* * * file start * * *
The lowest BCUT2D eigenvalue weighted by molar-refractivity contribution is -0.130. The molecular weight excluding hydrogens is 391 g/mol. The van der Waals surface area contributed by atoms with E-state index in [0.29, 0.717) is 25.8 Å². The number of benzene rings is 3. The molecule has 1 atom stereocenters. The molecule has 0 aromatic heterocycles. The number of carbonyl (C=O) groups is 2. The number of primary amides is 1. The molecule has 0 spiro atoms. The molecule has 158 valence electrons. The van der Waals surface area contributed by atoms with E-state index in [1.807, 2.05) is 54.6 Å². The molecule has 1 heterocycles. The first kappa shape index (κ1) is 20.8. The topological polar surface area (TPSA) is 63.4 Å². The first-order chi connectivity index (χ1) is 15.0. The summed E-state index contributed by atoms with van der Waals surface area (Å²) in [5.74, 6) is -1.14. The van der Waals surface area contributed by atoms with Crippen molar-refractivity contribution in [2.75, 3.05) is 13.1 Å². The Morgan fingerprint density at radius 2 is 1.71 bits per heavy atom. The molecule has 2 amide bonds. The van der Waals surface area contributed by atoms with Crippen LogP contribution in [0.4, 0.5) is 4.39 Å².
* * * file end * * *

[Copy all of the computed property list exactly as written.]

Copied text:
The lowest BCUT2D eigenvalue weighted by molar-refractivity contribution is -0.130. The molecular weight excluding hydrogens is 391 g/mol. The van der Waals surface area contributed by atoms with E-state index in [0.29, 0.717) is 25.8 Å². The number of benzene rings is 3. The molecule has 1 atom stereocenters. The molecule has 0 aromatic heterocycles. The number of carbonyl (C=O) groups is 2. The number of primary amides is 1. The molecule has 0 spiro atoms. The molecule has 158 valence electrons. The van der Waals surface area contributed by atoms with E-state index in [1.807, 2.05) is 54.6 Å². The molecule has 1 heterocycles. The first kappa shape index (κ1) is 20.8. The topological polar surface area (TPSA) is 63.4 Å². The first-order chi connectivity index (χ1) is 15.0. The summed E-state index contributed by atoms with van der Waals surface area (Å²) in [5.74, 6) is -1.14. The van der Waals surface area contributed by atoms with Crippen molar-refractivity contribution in [2.75, 3.05) is 13.1 Å². The Morgan fingerprint density at radius 2 is 1.71 bits per heavy atom. The molecule has 2 amide bonds. The van der Waals surface area contributed by atoms with Crippen LogP contribution in [0.4, 0.5) is 4.39 Å².